A book about the Blue Ridge Parkway for young readers

Month: November 2009

Going to Fancy Gap December 5th!

(Original post date: November 29, 2009)

I’m going to be doing our first official author appearance launching the book this coming Saturday, December 5th, in Fancy Gap, Virginia!  I’ll be spending part of Saturday afternoon (approximately 2:00 – 4:30 pm) participating in Fancy Gap’s “Old Fashioned Christmas,”  a series of events taking place from 11:00 a.m. to 9:00 p.m.   I’ll have books with me to sell and sign, so please drop by.  This series of events is part of Fancy Gap’s participation in the coming year’s celebration of the Parkway’s 75th Anniversary.

A big thanks to Don Foster for arranging this and providing lodging for me at the Inn at Orchard Gap!

The gift of book design

(Original post date: November 26, 2009)

Our work on this book has been immeasurably facilitated and improved by the skills of our longtime friend and colleague, Rich Hendel, for many years the head designer and production manager at the University of North Carolina Press.  Rich designed both of David’s UNC Press books (All That Is Native and Fine, recently reissued in its 25th anniversary edition, and Rascally Signs in Sacred Places: The Politics of Culture in Nicaragua), as well as Anne’s Super-Scenic Motorway: A Blue Ridge Parkway History.  It was he who first suggested that we undertake the children’s book project, offering to design and produce it for us.  We knew even then what a generous offer that was, but we know much better now.  Watching Rich take the project from our first sketchy text to the book that eventually emerged taught us how how far beyond our own knowledge his expert work lay, and gave us a two-year course in some of the intricacies of book design and production.  As we went to press, Rich’s multi-page technical printing instructions to Regent Publishing Services could have been written only by someone who knew exactly, from long years of experience, what he was doing — which we emphatically did not.  Truths are rarely simple, but this one is: without Rich, we could not have done it.   Some of his wisdom and insight about book design appeared in his On Book Design (Yale University Press, 1998).

Stories our book is uncovering for us

(Original post date November 25, 2009)

In the few weeks since we saw the first copy of our book and began showing it to people, it has led us to  several stories from people whose family experience with the coming of the Parkway was similar to that of the family in our book.  The most recent story we encountered is that of my old friend Whit Sizemore, a farmer and an excellent fiddler whose band (the Shady Mountain Ramblers)  used to play for monthly square dances I attended at a local schoolhouse up near the Parkway.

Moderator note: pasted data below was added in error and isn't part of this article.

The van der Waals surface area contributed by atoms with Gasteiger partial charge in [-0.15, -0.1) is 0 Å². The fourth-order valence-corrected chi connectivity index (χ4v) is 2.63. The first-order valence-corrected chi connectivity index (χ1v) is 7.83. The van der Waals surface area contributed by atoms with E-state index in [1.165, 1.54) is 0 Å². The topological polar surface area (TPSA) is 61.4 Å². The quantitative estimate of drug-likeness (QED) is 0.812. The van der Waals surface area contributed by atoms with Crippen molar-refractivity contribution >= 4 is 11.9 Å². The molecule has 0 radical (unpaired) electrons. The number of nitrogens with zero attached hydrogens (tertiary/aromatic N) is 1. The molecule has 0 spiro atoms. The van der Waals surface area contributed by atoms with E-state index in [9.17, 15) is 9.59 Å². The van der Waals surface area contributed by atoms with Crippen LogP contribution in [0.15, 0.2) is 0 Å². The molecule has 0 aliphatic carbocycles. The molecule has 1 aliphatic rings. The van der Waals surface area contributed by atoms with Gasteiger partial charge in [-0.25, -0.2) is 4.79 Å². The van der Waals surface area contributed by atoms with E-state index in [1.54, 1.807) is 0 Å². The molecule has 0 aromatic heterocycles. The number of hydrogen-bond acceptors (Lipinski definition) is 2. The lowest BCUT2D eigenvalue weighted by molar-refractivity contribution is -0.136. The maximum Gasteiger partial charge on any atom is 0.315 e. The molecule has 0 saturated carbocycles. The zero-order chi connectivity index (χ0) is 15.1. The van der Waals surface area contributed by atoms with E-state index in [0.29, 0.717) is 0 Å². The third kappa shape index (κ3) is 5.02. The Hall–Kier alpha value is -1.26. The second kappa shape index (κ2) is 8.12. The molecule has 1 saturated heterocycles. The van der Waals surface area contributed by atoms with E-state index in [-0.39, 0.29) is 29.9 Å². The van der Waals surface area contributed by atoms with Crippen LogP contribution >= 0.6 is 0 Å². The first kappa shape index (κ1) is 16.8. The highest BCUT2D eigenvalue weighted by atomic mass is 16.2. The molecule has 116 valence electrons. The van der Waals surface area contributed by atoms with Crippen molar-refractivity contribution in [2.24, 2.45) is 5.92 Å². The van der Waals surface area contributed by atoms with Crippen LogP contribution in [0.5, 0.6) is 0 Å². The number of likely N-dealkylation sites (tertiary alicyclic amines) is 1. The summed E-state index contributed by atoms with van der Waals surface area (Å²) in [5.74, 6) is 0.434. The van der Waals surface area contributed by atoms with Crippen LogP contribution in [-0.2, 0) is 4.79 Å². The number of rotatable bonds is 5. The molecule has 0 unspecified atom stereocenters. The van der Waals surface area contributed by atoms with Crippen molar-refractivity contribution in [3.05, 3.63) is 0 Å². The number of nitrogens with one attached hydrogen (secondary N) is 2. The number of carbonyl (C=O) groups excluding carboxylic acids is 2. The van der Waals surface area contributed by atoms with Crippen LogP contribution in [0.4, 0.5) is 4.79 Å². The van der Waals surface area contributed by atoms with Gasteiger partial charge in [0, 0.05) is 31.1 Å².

Whit’s own story about the coming of the Parkway (quoted here from Blue Ridge Country, Feb. 2009) could have been the central narrative of our book:

When 70-year-old Whit Sizemore was a little boy, he climbed an apple tree to watch something amazing – the building of the Blue Ridge Parkway. He’d never seen the like of the bulldozers and steam shovels construction crews brought to build the road through his grandfather’s farm, where he lived with his parents, grandparents, an aunt and uncle, and two of his granny’s brother’s boys.

“It was a daily occupation for me,” he says of his apple tree observations.  Sizemore . . .  points to the spot at the bottom of a sloping field where the family drew cold spring water, and the place near the barn where they ground corn, wheat and buckwheat for themselves and neighbors with mills powered by the motor of an old ’29 Model A Ford. He waves a hand toward the all-but-obscured contours of a railroad grade, softened by time and the luxuriant growth of waist-high grass. The railroad ran to Galax, Va., seven miles distant, and was already gone when he was a boy, though his granny remembered it.

The farmhouse where he and his parents lived in a closed off bedroom at the end of the porch – ”We had to wade snow to get to the main house,” he says – is gone now too, a victim of Hurricane Hugo. But the red chestnut barn, a granary and a chicken coop are still standing and in good trim. They’re just barely visible from the roadway – part of an agricultural scene parkway officials are striving to maintain in the face of an advancing army of development.

To keep developers from turning his 23-acre farm into an “exclusive gated community,” faux “Alpine Village,” or some other  “just off the Parkway” eyesore, Whit sold it to the Parkway and leased it back for his lifetime.  Now the Parkway gets to protect it from development, and another treasured vista will be there for everyone to enjoy.

When the Parkway Came available for Christmas ’09!

(Original post date November 25, 2009)

We are proud to announce that copies of our new children’s book about the Blue Ridge Parkway have arrived and are available for shipping in time for Christmas!  Retail outlets should order from our distributor, John F. Blair Publisher, Winston-Salem, NC (Toll-free: 1-800-222-9796).  Individual customers can order signed copies directly from us by using our order form and mailing in a check ($19.95 plus shipping; form gives details).